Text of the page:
An (unconventional) Advent playlist

Photo by David Beale on Unsplash

Over Thanksgiving my husband, Rogelio, and I had a conversation about how Christians jump into Christmas music all too quickly, ignoring Advent. A good priest friend lamented that “O Come, O Come Emmanuel” was all we had in terms of Advent music. We protested, assuring him that there was indeed Advent music, and we would find it! We each created our own playlists and committed ourselves to study Advent together and discuss what it means to us.

   

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For me, Advent is a reminder that, just as the baby Jesus and his blessed Mother and Joseph made their way across Palestine on a donkey, so, too, are we all on various types of journeys in our lives.

Since becoming Catholic I have increasingly recognized the beauty in the liturgical calendar. It is a tender mercy that the end of the secular year coincides with the beginning of my spiritual one; the sense of disappointment, urgency, and monotony that the end of the calendar year brings is remedied with the more beautiful truth of waiting in hope for the reminder that our God is one who chose to enter our messy human history. Advent is a reminder of the great paradox of our lives as Christians—great disappointment is challenged and confronted by great hope.

Ultimately, our playlists tell a story of moving from the disappointment we feel as we reflect on what the world and our human family have been in 2017 to the joy and hope that Jesus’ light brings.

There are some traditional Advent songs here; of course, “O Come, O Come Emmanuel” made the list, but it is accompanied by a few secular surprises. Kanye West will never be accused of being too overtly Christian, and “Ultralight Beam” may not have anything to do with the light of Christ, but his song making it on this playlist might show that we are still Christians even when failing to be intentional ones.

In “To Zion” Lauryn Hill’s desire to keep her child is interrupted by the visitation of an angel. Bon Iver’s newest album “22 A Million” may or may not be about the hurt caused by racism and white supremacy. As Americans living in the midst of these forces of sin a song like this is given new depth in the light of Advent; the promise of “God is with us” and Jesus assuming our human nature become even more awe-inspiring facts for the here and now. Sufjan Stevens is a knockout when it comes to making Christmas albums, but we also made a shameless shout out to the Brilliance and the Gungor-included Liturgists. Enjoy!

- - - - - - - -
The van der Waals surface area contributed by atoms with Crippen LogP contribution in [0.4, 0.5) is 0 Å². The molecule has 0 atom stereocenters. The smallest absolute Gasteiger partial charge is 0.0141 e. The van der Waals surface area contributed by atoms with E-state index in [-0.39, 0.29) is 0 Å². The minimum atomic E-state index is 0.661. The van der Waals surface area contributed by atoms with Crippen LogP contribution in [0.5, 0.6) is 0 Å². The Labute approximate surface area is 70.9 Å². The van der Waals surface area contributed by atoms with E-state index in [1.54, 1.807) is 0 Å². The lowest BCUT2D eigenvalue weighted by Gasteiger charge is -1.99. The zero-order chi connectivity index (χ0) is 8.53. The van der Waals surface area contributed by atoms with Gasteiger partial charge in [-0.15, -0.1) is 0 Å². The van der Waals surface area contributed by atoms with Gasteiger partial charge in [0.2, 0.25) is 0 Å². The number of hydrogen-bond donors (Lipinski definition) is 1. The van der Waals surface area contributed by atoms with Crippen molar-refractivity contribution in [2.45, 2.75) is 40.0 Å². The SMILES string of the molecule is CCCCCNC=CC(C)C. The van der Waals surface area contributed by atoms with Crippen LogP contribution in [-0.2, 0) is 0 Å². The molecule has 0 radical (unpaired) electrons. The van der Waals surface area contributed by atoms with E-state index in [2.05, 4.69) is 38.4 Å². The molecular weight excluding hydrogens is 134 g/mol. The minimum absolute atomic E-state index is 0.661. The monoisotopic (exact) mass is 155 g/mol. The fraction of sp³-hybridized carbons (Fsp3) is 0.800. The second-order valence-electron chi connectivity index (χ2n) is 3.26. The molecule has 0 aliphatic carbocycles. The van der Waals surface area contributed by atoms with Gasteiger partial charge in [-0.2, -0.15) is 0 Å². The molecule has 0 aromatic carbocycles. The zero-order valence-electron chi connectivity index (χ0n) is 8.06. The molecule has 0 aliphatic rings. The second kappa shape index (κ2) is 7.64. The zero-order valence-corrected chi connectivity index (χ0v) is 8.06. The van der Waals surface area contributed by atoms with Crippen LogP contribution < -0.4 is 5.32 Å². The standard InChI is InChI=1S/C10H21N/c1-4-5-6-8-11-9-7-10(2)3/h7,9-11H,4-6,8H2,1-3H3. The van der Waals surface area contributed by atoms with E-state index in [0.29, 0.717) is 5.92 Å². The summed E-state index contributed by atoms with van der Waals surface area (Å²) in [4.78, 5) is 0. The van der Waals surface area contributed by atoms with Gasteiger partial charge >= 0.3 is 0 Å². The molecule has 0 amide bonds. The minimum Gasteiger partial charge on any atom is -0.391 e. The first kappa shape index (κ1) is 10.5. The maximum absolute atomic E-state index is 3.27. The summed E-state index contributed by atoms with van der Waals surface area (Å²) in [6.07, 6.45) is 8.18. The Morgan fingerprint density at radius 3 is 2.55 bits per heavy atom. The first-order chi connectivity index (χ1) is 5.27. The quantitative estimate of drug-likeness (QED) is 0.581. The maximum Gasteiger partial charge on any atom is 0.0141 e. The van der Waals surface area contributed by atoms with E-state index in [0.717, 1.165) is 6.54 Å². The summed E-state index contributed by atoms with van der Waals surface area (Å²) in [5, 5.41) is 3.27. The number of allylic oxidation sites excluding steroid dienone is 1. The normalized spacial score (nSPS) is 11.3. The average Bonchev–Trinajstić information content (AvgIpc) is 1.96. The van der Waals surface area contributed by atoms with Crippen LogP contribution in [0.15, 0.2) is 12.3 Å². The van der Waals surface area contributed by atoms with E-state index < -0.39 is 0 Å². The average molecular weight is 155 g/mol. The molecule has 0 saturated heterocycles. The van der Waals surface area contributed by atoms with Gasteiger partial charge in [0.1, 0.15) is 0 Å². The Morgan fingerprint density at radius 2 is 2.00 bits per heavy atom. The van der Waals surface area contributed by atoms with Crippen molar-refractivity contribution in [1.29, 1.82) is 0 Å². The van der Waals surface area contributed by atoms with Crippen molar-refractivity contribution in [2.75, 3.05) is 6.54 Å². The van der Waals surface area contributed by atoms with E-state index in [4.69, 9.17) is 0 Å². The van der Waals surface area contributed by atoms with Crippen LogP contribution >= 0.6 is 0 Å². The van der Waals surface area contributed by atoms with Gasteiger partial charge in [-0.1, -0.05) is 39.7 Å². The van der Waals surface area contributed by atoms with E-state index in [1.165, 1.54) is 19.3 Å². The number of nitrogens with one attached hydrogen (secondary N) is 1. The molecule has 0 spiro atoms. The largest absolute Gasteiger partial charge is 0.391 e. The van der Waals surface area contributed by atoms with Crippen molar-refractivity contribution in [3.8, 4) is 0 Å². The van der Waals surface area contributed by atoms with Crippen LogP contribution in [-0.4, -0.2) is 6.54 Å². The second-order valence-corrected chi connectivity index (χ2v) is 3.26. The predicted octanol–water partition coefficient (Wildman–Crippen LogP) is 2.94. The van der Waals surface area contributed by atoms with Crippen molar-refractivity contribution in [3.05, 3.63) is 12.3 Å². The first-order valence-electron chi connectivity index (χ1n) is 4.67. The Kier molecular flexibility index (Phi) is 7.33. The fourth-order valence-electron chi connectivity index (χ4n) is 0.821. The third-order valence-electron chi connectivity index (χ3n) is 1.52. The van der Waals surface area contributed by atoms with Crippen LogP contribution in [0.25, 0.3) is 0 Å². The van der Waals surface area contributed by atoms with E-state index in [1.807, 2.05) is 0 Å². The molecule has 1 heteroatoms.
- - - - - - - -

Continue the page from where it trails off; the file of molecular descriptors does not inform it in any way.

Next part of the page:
Peter Gates
1 week 5 days ago

Thanks, you two! Just want to let you know that I gravitated immediately to Rogelio's list. Which means I am going to have to spend more time on your list, Karen. Learning opportunity!

Kirk James
1 week 4 days ago

Nice selection of songs here. I keep replaying "Litany" by Matt Maher. #PrayforUs

Eugene Fisher
1 week 4 days ago

Excellent article. I would not that there was no such place as "Palestine" in the time of Jesus, Joseph and Mary. The Romans re-named the Holy Land after a failed Jewish revolution.

Eugene Fisher
1 week 4 days ago

I just emailed a comment re: "Palestine." My name is Eugene Fisher

Roy Van Brunt
1 week 4 days ago

There is a WEALTH of terrific Advent music on GENTLE NIGHT, CD of the St Louis Jesuits, including particularly, Tim Manion’s “Emanuel”. Also, Dan Schutte’s PRINCE OF PEACE includes some great ones, especially “Come Lord Jesus”. It plays in our house all season! Thanks, Dan!!!

Battista Castigglia
1 week 3 days ago

More garbage music. 2000 years of liturgical music, and this is music you promote as fit for a KING?
Exactly who are you trying to please with this stuff besides yourself? . More junk music in secularist slant. Totally embarrassed to see this garbage put before theLord. Father , forgive them once more, for they know not what what they are doing.

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